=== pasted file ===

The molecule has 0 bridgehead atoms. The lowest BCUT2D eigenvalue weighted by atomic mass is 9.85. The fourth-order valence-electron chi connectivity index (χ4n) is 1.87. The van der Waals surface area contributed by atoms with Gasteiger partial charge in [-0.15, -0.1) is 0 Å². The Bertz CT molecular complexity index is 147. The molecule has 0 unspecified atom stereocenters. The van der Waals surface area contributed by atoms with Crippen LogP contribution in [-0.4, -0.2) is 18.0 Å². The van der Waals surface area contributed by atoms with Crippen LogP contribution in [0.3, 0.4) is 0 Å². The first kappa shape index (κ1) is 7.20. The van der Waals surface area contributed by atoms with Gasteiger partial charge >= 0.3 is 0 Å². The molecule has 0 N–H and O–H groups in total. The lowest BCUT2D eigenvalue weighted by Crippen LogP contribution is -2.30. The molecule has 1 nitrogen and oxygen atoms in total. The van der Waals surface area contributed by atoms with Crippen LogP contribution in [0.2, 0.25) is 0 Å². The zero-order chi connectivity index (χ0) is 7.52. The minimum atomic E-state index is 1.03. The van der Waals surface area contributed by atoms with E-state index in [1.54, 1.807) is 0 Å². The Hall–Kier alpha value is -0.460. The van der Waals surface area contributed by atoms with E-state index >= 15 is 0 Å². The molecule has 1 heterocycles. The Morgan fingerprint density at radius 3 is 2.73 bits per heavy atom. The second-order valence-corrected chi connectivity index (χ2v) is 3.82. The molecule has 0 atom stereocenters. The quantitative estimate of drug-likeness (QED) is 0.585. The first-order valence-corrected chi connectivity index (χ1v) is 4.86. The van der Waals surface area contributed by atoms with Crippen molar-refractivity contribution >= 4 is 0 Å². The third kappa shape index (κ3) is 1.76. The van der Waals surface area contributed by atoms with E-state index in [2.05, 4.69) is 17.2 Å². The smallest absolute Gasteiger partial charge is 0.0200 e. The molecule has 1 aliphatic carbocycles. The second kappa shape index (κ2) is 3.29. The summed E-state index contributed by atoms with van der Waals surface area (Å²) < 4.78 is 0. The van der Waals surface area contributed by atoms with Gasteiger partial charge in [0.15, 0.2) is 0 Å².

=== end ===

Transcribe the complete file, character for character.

The molecule has 0 bridgehead atoms. The lowest BCUT2D eigenvalue weighted by atomic mass is 9.85. The fourth-order valence-electron chi connectivity index (χ4n) is 1.87. The van der Waals surface area contributed by atoms with Gasteiger partial charge in [-0.15, -0.1) is 0 Å². The Bertz CT molecular complexity index is 147. The molecule has 0 unspecified atom stereocenters. The van der Waals surface area contributed by atoms with Crippen LogP contribution in [-0.4, -0.2) is 18.0 Å². The van der Waals surface area contributed by atoms with Crippen LogP contribution in [0.3, 0.4) is 0 Å². The first kappa shape index (κ1) is 7.20. The van der Waals surface area contributed by atoms with Gasteiger partial charge >= 0.3 is 0 Å². The molecule has 0 N–H and O–H groups in total. The lowest BCUT2D eigenvalue weighted by Crippen LogP contribution is -2.30. The molecule has 1 nitrogen and oxygen atoms in total. The van der Waals surface area contributed by atoms with Crippen LogP contribution in [0.2, 0.25) is 0 Å². The zero-order chi connectivity index (χ0) is 7.52. The minimum atomic E-state index is 1.03. The van der Waals surface area contributed by atoms with E-state index in [1.54, 1.807) is 0 Å². The Hall–Kier alpha value is -0.460. The van der Waals surface area contributed by atoms with E-state index >= 15 is 0 Å². The molecule has 1 heterocycles. The Morgan fingerprint density at radius 3 is 2.73 bits per heavy atom. The second-order valence-corrected chi connectivity index (χ2v) is 3.82. The molecule has 0 atom stereocenters. The quantitative estimate of drug-likeness (QED) is 0.585. The first-order valence-corrected chi connectivity index (χ1v) is 4.86. The van der Waals surface area contributed by atoms with Crippen molar-refractivity contribution >= 4 is 0 Å². The third kappa shape index (κ3) is 1.76. The van der Waals surface area contributed by atoms with E-state index in [2.05, 4.69) is 17.2 Å². The smallest absolute Gasteiger partial charge is 0.0200 e. The molecule has 1 aliphatic carbocycles. The second kappa shape index (κ2) is 3.29. The summed E-state index contributed by atoms with van der Waals surface area (Å²) < 4.78 is 0. The van der Waals surface area contributed by atoms with Gasteiger partial charge in [0.15, 0.2) is 0 Å².